After breakfast, joined by a German girl we met at Gopi's the day before, we piled into a car and made our way around Hampi, visiting the major sites.
The first place was Vitthala Temple, the most complex of the remaining temples in Hampi. We rove down a long, dusty road, lined with long stone pillars that gave the illusion of fence posts as we passed, until we pulled up in the parking lot by the main gate. An old man hobbled over to collect our entry fees and we passed through the wooden support beams framing the entrance to the temple. There are a couple of distinguishable features in the beautifully detailed complex.
Walking through the gate, the first one you see is stone replica of a traditional 'ratha', a chariot used for when temple idols are taken out on procession, carved from a single stone.
Another unique feature of the temple is one that you would most likely notice but not realize unless some on told you, the musical pillars. From the seven large pillars supporting the roof of the main temple, short, thin pillars are carved out, and when tapped produce a musical note, corresponding to seven different sorts of instruments. But nowadays, centuries of being rapped upon has left them in a state that requires them to be no longer rung. I did see a few video demonstrations on YouTube, though.
Leaving behind the portions of ourselves that had melted off and evaporated in the dry, hot air, we got back into the car, went back down the long, studded dirt road, turned off, and drove some more until we arrived at the Lotus Mahal. Not of much historical significance, it's more notable for its unique fusion of Hindu and Islāmic design, illustrating the close association between Hindu and Muslim cultures at this time.
From there, it was a short distance to the Elephant Stables, a row of eleven elaborate, domed stalls where the herd of royal elephants were kept. The condition of these structures is remarkable, considering nearly five centuries have past since their creation.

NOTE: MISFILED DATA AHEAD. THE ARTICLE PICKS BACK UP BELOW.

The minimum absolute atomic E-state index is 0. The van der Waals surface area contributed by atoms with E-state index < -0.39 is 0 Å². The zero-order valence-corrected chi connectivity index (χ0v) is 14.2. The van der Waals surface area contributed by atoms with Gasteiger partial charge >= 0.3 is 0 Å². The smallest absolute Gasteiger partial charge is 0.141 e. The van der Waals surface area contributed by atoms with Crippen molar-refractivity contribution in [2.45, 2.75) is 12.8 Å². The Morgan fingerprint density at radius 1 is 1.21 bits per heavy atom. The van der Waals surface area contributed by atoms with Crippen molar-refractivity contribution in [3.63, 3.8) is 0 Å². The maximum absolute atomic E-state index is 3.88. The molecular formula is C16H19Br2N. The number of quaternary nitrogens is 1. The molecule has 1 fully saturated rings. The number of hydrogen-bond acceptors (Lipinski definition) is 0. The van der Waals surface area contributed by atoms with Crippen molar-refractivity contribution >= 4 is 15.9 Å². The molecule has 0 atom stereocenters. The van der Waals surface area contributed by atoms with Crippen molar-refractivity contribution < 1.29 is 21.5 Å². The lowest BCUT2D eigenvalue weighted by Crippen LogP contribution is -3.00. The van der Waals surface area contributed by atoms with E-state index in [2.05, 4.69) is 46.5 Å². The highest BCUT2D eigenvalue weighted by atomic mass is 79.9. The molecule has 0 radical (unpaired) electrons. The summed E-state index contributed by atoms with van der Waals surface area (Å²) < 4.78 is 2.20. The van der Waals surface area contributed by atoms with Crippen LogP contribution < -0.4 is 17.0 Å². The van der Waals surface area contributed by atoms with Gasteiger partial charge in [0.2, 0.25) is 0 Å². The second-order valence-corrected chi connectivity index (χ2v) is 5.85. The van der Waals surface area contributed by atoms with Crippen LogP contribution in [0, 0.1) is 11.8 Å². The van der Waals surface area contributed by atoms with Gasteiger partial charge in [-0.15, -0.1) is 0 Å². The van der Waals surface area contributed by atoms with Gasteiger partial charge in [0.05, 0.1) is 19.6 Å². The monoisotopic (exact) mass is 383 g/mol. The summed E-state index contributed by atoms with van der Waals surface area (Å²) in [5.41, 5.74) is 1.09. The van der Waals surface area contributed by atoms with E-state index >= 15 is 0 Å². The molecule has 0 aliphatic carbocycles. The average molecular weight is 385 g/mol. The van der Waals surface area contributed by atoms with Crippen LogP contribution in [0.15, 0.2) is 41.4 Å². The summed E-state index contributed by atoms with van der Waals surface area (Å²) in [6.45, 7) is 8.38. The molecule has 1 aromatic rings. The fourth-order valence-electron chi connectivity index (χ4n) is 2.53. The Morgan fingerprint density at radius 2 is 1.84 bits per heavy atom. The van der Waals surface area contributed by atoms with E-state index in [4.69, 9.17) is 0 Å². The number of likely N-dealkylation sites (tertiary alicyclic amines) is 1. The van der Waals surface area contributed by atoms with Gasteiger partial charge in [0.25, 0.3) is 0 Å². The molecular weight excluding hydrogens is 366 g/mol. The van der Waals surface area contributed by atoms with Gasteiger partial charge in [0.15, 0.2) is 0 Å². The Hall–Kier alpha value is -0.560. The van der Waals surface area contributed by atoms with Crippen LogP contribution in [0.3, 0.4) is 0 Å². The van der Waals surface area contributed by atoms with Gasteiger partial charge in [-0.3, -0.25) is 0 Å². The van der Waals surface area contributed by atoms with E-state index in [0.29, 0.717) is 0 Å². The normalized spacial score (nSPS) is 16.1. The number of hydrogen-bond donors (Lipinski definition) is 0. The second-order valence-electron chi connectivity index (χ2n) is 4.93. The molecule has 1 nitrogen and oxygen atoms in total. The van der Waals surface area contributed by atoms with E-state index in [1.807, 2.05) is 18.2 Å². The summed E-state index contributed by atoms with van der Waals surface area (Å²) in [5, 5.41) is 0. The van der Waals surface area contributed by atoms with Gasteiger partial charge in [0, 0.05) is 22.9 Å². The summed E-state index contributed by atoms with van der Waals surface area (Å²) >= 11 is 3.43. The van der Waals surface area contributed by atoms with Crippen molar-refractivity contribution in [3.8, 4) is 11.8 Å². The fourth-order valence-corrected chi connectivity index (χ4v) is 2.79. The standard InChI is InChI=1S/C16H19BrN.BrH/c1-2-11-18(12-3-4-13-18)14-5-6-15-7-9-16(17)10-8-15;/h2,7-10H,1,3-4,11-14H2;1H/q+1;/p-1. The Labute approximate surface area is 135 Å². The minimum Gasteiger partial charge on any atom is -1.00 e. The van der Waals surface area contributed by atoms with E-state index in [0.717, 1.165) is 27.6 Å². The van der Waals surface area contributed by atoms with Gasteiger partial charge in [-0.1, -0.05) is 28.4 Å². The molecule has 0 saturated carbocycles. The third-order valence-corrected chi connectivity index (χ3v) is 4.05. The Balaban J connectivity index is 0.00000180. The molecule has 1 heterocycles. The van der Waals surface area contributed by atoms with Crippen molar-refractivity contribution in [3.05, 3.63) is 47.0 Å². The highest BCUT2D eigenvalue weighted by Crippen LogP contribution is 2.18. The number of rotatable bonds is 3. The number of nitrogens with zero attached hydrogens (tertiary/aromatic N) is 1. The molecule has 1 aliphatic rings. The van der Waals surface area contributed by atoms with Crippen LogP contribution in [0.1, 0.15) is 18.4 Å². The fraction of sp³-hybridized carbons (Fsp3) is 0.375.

Another treasure of the Hampi ruins are the stepped tanks, used for holding water fed by aqueducts connected to the river. The complex design, which required markers etched into each stone, also creates an ornate pattern that amuses the eye to look at them.
The last stop of the long day was the Underground Shiva Temple, possibly the oldest temple in Hampi. Built rather deeply into the ground, most of the time the temple is flooded, limiting exploration, but my brow was getting a bit raw from having a camera pressed against it since 6am, anyway... We were relived to find someone selling drinks on the way back to the car, as we walked along the well-groomed lawn, back to the car.
For supper, Shelley and I were invited to Ramesh's house for dinner at his new house that he built and share's with his sister. Thinking back, that little sip of water in the temple my first night played a huge role in our Hampi visit. If I hadn't been in bed all day, Shelley probably wouldn't have spent the day bonding with Kiran which lead to the four of us spending a lot of time together over the week. Now, here we were on our last night, having our first experience in an Indian house. Shelley and I were both excited and honored to be their guests.
They prepared chicken curry, which we sat our the floor and ate together, Shelley and I getting a real crash course on eating with our hands. I'd observed Kiran eating many times, learning that enjoying the texture of the food with your fingers was just as important as in your mouth and that you should keep the food from going past the first knuckles from the tip. I couldn't quite manage to form the neat balls of food they were popping into their mouths, and ended up with food all over my fingers, but it wasn't bad for the first time. Another nice thing was that the food was actually spicy! Food prepared for foreigners is in India void of chilies, which is fine for most, but I enjoy a mild dose of heat. Kiran said a European customer at Gopi's was once served his curry and garlic nan when suddenly he let out a shriek. Kiran turned around in time to see the nan landing on a rooftop the next block over. When he asked what was the matter, the guy said, "Too spicy!" I'm guessing he wasn't Italian...
After a few years in Asia, it's interesting how North American culture still manages to find you. Ramesh was proud to show us his new stereo and as Shelley looked through his CD collection she found a copy of the new Justin Timberlake album that a girl had sent him after a trip to Hampi. Ramesh mentioned he hadn't heard it yet, and I thought to myself, I haven't even heard of it... Wasn't he the guy who married Brittany Spears, or something? Shelley quickly put on Sexy Back, and showed the room how girls dance in Canada. I had to admit, the song wasn't that bad, though I agree with Craig Ferguson when he asked when sexy had ever gone out of style?
|Shelley & Ramesh|